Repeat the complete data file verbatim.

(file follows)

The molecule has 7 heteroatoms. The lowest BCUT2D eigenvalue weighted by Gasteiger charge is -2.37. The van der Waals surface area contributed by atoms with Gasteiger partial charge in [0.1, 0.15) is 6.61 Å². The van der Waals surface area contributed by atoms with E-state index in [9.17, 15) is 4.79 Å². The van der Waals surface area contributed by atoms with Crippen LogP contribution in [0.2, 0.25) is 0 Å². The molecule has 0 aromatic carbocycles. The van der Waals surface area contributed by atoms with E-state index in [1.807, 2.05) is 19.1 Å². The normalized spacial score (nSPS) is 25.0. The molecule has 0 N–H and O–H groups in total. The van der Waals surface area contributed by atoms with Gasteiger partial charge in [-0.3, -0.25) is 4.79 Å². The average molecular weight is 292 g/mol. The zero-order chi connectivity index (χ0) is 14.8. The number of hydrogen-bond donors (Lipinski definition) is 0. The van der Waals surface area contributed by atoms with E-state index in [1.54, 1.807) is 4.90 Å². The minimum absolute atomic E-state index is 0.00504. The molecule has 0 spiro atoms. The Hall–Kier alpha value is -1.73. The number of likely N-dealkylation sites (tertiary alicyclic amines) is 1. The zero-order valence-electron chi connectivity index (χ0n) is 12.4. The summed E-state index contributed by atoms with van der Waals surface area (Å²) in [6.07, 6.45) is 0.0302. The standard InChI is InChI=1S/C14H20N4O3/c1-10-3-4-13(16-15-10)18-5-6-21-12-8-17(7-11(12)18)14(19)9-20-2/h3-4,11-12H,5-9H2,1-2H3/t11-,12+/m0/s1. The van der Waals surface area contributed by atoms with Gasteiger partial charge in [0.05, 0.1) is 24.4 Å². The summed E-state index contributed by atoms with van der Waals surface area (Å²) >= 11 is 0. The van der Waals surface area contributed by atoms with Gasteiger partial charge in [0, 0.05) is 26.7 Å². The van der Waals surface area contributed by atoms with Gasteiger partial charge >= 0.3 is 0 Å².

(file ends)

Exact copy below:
The molecule has 7 heteroatoms. The lowest BCUT2D eigenvalue weighted by Gasteiger charge is -2.37. The van der Waals surface area contributed by atoms with Gasteiger partial charge in [0.1, 0.15) is 6.61 Å². The van der Waals surface area contributed by atoms with E-state index in [9.17, 15) is 4.79 Å². The van der Waals surface area contributed by atoms with Crippen LogP contribution in [0.2, 0.25) is 0 Å². The molecule has 0 aromatic carbocycles. The van der Waals surface area contributed by atoms with E-state index in [1.807, 2.05) is 19.1 Å². The normalized spacial score (nSPS) is 25.0. The molecule has 0 N–H and O–H groups in total. The van der Waals surface area contributed by atoms with Gasteiger partial charge in [-0.3, -0.25) is 4.79 Å². The average molecular weight is 292 g/mol. The zero-order chi connectivity index (χ0) is 14.8. The number of hydrogen-bond donors (Lipinski definition) is 0. The van der Waals surface area contributed by atoms with E-state index in [1.54, 1.807) is 4.90 Å². The minimum absolute atomic E-state index is 0.00504. The molecule has 0 spiro atoms. The Hall–Kier alpha value is -1.73. The number of likely N-dealkylation sites (tertiary alicyclic amines) is 1. The zero-order valence-electron chi connectivity index (χ0n) is 12.4. The summed E-state index contributed by atoms with van der Waals surface area (Å²) in [6.07, 6.45) is 0.0302. The standard InChI is InChI=1S/C14H20N4O3/c1-10-3-4-13(16-15-10)18-5-6-21-12-8-17(7-11(12)18)14(19)9-20-2/h3-4,11-12H,5-9H2,1-2H3/t11-,12+/m0/s1. The van der Waals surface area contributed by atoms with Gasteiger partial charge in [0.05, 0.1) is 24.4 Å². The summed E-state index contributed by atoms with van der Waals surface area (Å²) >= 11 is 0. The van der Waals surface area contributed by atoms with Gasteiger partial charge in [0, 0.05) is 26.7 Å². The van der Waals surface area contributed by atoms with Gasteiger partial charge >= 0.3 is 0 Å².